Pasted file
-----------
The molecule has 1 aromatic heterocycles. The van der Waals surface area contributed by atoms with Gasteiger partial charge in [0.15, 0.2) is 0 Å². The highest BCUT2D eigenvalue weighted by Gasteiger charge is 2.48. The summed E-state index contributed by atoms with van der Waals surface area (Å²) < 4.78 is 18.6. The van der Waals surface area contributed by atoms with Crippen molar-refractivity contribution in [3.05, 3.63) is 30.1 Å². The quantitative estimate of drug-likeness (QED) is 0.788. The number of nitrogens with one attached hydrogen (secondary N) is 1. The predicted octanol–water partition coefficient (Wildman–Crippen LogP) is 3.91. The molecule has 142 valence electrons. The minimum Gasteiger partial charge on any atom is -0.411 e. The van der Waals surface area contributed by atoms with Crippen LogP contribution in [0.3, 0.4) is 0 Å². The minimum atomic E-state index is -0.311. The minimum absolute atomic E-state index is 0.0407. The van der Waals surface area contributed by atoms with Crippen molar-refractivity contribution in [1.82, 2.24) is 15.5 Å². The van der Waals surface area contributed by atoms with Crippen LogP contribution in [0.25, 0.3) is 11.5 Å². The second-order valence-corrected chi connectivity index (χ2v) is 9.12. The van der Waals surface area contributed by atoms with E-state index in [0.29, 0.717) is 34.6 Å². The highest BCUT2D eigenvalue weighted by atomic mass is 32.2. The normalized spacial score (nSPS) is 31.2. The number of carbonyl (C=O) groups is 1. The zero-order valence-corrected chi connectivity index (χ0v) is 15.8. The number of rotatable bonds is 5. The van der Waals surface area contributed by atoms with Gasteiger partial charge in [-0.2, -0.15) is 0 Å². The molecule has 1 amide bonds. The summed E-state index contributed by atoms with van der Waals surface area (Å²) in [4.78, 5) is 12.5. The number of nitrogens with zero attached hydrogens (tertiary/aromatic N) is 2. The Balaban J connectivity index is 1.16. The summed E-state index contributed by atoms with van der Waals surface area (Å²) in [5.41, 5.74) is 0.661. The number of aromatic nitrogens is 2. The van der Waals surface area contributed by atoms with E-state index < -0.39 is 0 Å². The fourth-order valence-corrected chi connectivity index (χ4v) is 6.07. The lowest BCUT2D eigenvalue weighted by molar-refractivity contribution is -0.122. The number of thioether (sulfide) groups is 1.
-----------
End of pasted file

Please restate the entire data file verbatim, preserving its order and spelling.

The molecule has 1 aromatic heterocycles. The van der Waals surface area contributed by atoms with Gasteiger partial charge in [0.15, 0.2) is 0 Å². The highest BCUT2D eigenvalue weighted by Gasteiger charge is 2.48. The summed E-state index contributed by atoms with van der Waals surface area (Å²) < 4.78 is 18.6. The van der Waals surface area contributed by atoms with Crippen molar-refractivity contribution in [3.05, 3.63) is 30.1 Å². The quantitative estimate of drug-likeness (QED) is 0.788. The number of nitrogens with one attached hydrogen (secondary N) is 1. The predicted octanol–water partition coefficient (Wildman–Crippen LogP) is 3.91. The molecule has 142 valence electrons. The minimum Gasteiger partial charge on any atom is -0.411 e. The van der Waals surface area contributed by atoms with Crippen LogP contribution in [0.3, 0.4) is 0 Å². The minimum atomic E-state index is -0.311. The minimum absolute atomic E-state index is 0.0407. The van der Waals surface area contributed by atoms with Crippen molar-refractivity contribution in [1.82, 2.24) is 15.5 Å². The van der Waals surface area contributed by atoms with Crippen LogP contribution in [0.25, 0.3) is 11.5 Å². The second-order valence-corrected chi connectivity index (χ2v) is 9.12. The van der Waals surface area contributed by atoms with E-state index in [0.29, 0.717) is 34.6 Å². The highest BCUT2D eigenvalue weighted by atomic mass is 32.2. The normalized spacial score (nSPS) is 31.2. The number of carbonyl (C=O) groups is 1. The zero-order valence-corrected chi connectivity index (χ0v) is 15.8. The number of rotatable bonds is 5. The van der Waals surface area contributed by atoms with Gasteiger partial charge in [-0.2, -0.15) is 0 Å². The molecule has 1 amide bonds. The summed E-state index contributed by atoms with van der Waals surface area (Å²) in [4.78, 5) is 12.5. The number of nitrogens with zero attached hydrogens (tertiary/aromatic N) is 2. The Balaban J connectivity index is 1.16. The summed E-state index contributed by atoms with van der Waals surface area (Å²) in [5.41, 5.74) is 0.661. The number of aromatic nitrogens is 2. The van der Waals surface area contributed by atoms with E-state index < -0.39 is 0 Å². The fourth-order valence-corrected chi connectivity index (χ4v) is 6.07. The lowest BCUT2D eigenvalue weighted by molar-refractivity contribution is -0.122. The number of thioether (sulfide) groups is 1.